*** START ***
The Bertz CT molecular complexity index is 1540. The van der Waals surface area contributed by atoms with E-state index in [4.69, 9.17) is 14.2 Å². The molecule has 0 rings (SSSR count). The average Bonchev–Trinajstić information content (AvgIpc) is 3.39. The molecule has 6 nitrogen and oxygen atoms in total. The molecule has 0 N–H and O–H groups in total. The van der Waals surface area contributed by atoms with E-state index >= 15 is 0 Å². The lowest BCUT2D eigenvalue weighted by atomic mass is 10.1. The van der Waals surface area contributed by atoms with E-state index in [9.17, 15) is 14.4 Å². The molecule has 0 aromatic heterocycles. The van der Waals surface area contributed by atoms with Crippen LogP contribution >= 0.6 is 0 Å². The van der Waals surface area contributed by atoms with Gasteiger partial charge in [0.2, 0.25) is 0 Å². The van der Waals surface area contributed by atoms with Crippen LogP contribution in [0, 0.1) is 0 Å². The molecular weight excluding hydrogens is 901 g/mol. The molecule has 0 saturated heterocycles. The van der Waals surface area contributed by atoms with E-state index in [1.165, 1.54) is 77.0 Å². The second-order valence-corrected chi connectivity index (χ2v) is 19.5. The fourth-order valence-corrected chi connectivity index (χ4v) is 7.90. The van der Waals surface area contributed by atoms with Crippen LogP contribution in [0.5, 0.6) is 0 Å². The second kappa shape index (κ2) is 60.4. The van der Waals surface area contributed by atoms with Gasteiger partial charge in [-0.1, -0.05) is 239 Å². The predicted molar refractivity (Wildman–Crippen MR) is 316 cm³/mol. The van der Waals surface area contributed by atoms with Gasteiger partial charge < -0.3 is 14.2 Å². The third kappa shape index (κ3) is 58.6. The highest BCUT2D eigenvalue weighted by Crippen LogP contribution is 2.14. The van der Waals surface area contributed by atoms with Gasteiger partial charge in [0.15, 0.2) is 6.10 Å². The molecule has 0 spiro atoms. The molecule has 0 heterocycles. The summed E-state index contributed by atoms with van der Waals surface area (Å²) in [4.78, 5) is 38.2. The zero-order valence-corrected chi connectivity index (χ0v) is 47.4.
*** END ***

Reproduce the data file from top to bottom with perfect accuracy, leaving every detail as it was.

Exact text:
The Bertz CT molecular complexity index is 1540. The van der Waals surface area contributed by atoms with E-state index in [4.69, 9.17) is 14.2 Å². The molecule has 0 rings (SSSR count). The average Bonchev–Trinajstić information content (AvgIpc) is 3.39. The molecule has 6 nitrogen and oxygen atoms in total. The molecule has 0 N–H and O–H groups in total. The van der Waals surface area contributed by atoms with E-state index >= 15 is 0 Å². The lowest BCUT2D eigenvalue weighted by atomic mass is 10.1. The van der Waals surface area contributed by atoms with E-state index in [9.17, 15) is 14.4 Å². The molecule has 0 aromatic heterocycles. The van der Waals surface area contributed by atoms with Crippen LogP contribution >= 0.6 is 0 Å². The van der Waals surface area contributed by atoms with Gasteiger partial charge in [0.2, 0.25) is 0 Å². The van der Waals surface area contributed by atoms with Crippen LogP contribution in [0, 0.1) is 0 Å². The molecular weight excluding hydrogens is 901 g/mol. The molecule has 0 saturated heterocycles. The van der Waals surface area contributed by atoms with E-state index in [1.165, 1.54) is 77.0 Å². The second-order valence-corrected chi connectivity index (χ2v) is 19.5. The fourth-order valence-corrected chi connectivity index (χ4v) is 7.90. The van der Waals surface area contributed by atoms with Crippen LogP contribution in [0.5, 0.6) is 0 Å². The second kappa shape index (κ2) is 60.4. The van der Waals surface area contributed by atoms with Gasteiger partial charge in [-0.1, -0.05) is 239 Å². The predicted molar refractivity (Wildman–Crippen MR) is 316 cm³/mol. The van der Waals surface area contributed by atoms with Gasteiger partial charge < -0.3 is 14.2 Å². The third kappa shape index (κ3) is 58.6. The highest BCUT2D eigenvalue weighted by Crippen LogP contribution is 2.14. The van der Waals surface area contributed by atoms with Gasteiger partial charge in [0.15, 0.2) is 6.10 Å². The molecule has 0 spiro atoms. The molecule has 0 heterocycles. The summed E-state index contributed by atoms with van der Waals surface area (Å²) in [4.78, 5) is 38.2. The zero-order valence-corrected chi connectivity index (χ0v) is 47.4.